What Do We Know About the Interstate Economic Effects of State Tax Incentives?
54 Pages Posted: 7 Dec 2005
Over the last few decades, state and local governments increasingly have adopted tax and other policies to encourage economic development within their borders. These programs have recently come under attack as potentially inconsistent with the U.S. Supreme Court's dormant Commerce Clause jurisprudence. In an opinion issued in late 2004, the Sixth Circuit Court of Appeals invalidated Ohio's investment tax credit, contending that it discriminates against interstate commerce. The U.S. Supreme Court has granted certiorari in the case. In the meantime, similar litigation is underway in other states. In reaction to these developments, legislation has been introduced in Congress to protect the right of states to provide tax incentives. To shed light on the issues involved in these ongoing controversies, we offer an introduction to existing research concerning the economic effects of state tax incentives. There is a voluminous literature concerning the efficacy of state business subsidies. Surprisingly, however, very few econometric studies have examined the multistate impact of tax credits for physical investment (for example, the investment tax credit) or research and development (R&D tax credits). This focus may be due in part to the fact that, up until now, the issue was primarily one for state and local policymakers. Yet the interstate economic effects have significance for the Commerce Clause analysis of state tax incentives. Our goal is to provide a general introduction to these issues and to shed some light on the complexities involved in evaluating interstate economic effects.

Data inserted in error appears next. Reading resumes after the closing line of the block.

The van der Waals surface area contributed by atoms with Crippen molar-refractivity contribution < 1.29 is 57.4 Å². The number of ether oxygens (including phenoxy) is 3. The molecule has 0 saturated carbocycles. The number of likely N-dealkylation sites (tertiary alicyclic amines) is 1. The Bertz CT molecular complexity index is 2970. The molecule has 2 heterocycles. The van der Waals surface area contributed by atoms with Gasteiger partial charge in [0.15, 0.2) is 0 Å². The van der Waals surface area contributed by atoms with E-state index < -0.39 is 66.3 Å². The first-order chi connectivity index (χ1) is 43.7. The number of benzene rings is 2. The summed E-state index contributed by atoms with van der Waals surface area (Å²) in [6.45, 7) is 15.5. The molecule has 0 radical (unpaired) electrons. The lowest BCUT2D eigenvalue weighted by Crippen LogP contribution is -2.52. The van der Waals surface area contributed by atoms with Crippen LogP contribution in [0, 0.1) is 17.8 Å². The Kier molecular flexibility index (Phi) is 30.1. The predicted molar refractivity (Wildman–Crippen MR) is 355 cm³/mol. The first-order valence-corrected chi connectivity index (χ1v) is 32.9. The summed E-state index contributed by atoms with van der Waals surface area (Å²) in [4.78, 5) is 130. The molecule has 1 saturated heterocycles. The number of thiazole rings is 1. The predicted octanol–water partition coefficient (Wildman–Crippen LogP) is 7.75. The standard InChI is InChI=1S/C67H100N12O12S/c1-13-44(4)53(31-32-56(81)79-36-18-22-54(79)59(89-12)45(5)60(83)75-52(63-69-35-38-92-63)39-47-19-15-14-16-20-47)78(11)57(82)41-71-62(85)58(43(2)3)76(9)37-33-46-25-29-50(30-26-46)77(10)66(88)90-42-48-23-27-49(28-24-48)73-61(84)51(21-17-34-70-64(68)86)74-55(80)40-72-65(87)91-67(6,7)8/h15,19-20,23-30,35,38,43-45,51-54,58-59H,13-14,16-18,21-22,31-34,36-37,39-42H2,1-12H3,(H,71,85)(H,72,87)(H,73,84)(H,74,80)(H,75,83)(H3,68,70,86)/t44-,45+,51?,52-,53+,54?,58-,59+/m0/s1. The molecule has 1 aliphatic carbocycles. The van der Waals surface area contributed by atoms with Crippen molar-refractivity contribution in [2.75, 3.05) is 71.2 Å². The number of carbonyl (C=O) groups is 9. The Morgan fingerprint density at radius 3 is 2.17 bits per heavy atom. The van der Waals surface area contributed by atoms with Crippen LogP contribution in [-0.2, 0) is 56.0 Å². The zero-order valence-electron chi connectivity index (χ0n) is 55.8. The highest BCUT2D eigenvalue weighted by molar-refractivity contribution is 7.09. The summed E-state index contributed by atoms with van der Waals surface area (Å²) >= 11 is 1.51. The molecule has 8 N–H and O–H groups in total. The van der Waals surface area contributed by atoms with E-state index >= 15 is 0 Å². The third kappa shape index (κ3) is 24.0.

Keywords: taxation, fiscal federalism, multistate tax, commerce clause, tax discrimination, tax incentives
JEL Classification: K34
Suggested Citation: Suggested Citation